US Treasury's intelligence network vulnerable to hack

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US Treasury's intelligence network vulnerable to hack

Audit finds connected devices not meeting infosec standards.

Lax security left the US Treasury's system for tracking overseas threats to America's financial system vulnerable to hackers, according to a government audit prepared in late 2014.

The treasury foreign intelligence network is used by US spy agencies to share top-secret information and to keep tabs on the impact of sanctions against countries such as Iran and Russia, as well as militant groups like Hezbollah.

The report, prepared in September 2014, gave no indication the foreign intelligence network had been hacked. But auditors found up to 29 percent of Treasury's devices connected to the intelligence network did not meet federal cybersecurity standards.

"As a result ... devices may not be protected with the most secure recommended configurations, increasing the risk of being compromised," the Treasury's Office of Inspector General said.

A copy of the audit was obtained through a US Freedom of Information Act request. A Treasury official said the OIG had identified a "minor issue on a very secure system."

"Since the release of the audit, Treasury has remedied this matter," the official said.

The report comes to light following the theft by hackers of millions of US government personnel files. America's intelligence chief has said that hack was linked to China, although US officials say the government does not plan to publicly blame Beijing.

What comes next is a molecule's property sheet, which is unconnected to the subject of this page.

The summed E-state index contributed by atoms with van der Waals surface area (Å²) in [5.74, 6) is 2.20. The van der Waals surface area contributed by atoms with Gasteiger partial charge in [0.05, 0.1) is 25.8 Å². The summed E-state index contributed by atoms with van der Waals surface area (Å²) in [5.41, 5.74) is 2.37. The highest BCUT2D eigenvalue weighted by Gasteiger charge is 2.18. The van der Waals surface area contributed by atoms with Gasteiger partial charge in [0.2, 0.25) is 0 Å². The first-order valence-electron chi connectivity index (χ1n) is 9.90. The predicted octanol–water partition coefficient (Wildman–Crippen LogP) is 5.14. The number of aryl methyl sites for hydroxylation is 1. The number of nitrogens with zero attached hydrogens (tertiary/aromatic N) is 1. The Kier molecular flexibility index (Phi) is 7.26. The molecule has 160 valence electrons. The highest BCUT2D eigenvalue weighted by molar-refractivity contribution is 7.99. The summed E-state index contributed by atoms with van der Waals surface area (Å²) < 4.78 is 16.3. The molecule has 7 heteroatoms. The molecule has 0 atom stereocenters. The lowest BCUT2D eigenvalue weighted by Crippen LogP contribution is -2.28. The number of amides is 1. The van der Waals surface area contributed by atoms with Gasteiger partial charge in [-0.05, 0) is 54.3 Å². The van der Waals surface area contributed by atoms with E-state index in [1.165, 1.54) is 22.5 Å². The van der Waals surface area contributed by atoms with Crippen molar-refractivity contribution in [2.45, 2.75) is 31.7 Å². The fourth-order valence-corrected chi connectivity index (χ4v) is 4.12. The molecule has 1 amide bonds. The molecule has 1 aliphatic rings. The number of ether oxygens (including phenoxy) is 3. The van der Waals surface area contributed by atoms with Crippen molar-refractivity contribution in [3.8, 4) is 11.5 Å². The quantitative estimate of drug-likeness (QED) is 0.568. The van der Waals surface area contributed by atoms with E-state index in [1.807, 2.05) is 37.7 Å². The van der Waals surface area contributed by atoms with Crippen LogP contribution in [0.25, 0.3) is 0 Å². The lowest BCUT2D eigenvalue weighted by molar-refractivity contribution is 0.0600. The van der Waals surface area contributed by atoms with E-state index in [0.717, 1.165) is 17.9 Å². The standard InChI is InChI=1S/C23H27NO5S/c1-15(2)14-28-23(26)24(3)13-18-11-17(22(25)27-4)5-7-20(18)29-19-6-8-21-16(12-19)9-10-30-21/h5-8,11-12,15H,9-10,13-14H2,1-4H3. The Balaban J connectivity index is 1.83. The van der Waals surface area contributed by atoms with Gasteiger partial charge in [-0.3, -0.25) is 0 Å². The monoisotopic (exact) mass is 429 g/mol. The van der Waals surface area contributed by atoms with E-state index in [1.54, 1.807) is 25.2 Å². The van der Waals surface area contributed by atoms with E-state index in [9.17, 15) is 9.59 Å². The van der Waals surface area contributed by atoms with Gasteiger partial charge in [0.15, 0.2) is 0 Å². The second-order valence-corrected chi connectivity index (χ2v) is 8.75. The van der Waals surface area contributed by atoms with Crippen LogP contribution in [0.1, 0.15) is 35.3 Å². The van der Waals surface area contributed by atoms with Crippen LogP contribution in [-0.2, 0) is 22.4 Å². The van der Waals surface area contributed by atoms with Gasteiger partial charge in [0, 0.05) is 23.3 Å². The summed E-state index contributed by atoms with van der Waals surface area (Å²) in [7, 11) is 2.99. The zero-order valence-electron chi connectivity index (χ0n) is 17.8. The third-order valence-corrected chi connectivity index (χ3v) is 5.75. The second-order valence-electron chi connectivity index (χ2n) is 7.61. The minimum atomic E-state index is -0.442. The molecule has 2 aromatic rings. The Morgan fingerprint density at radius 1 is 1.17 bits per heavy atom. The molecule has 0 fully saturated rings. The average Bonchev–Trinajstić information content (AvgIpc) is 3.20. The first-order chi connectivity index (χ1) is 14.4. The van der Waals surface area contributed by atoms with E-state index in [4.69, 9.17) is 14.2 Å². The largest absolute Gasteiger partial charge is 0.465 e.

Intelligence analysts use the Treasury's system to identify overseas threats to America's economy and finances. Treasury secretary Jack Lew last year said the prospect of a cyber attack on the US financial system was a "real threat" to national security.

The Treasury's intelligence system is also used to assess the economic disruption caused by US sanctions on targeted countries, groups and individuals.

Treasury originally designed its foreign intelligence network in 2004 to be used by about 30 officials but built up the system to accommodate more users as America stepped up its global campaign against al Qaeda and other militant groups.

Between March and May of 2014, OIG auditors conducting an annual review of Treasury's cybersecurity found some computers using Microsoft's Windows had not been properly configured.

That meant network engineers would have trouble updating security software for the sensitive network's computers, servers and printers, the audit said.

This was not the first time auditors had found the top-secret Treasury system lacking. In a 2008 audit, the OIG found the Treasury foreign intelligence network was slow in upgrading a system that had relied on "antiquated hardware and software."

In a letter attached to the 2014 report, the Treasury's top intelligence officer, S. Leslie Ireland, said she agreed with the OIG's findings.

Treasury officials were already working to close the security gap and planned to finish that job by April 2015, about six months after the audit, Ireland said.

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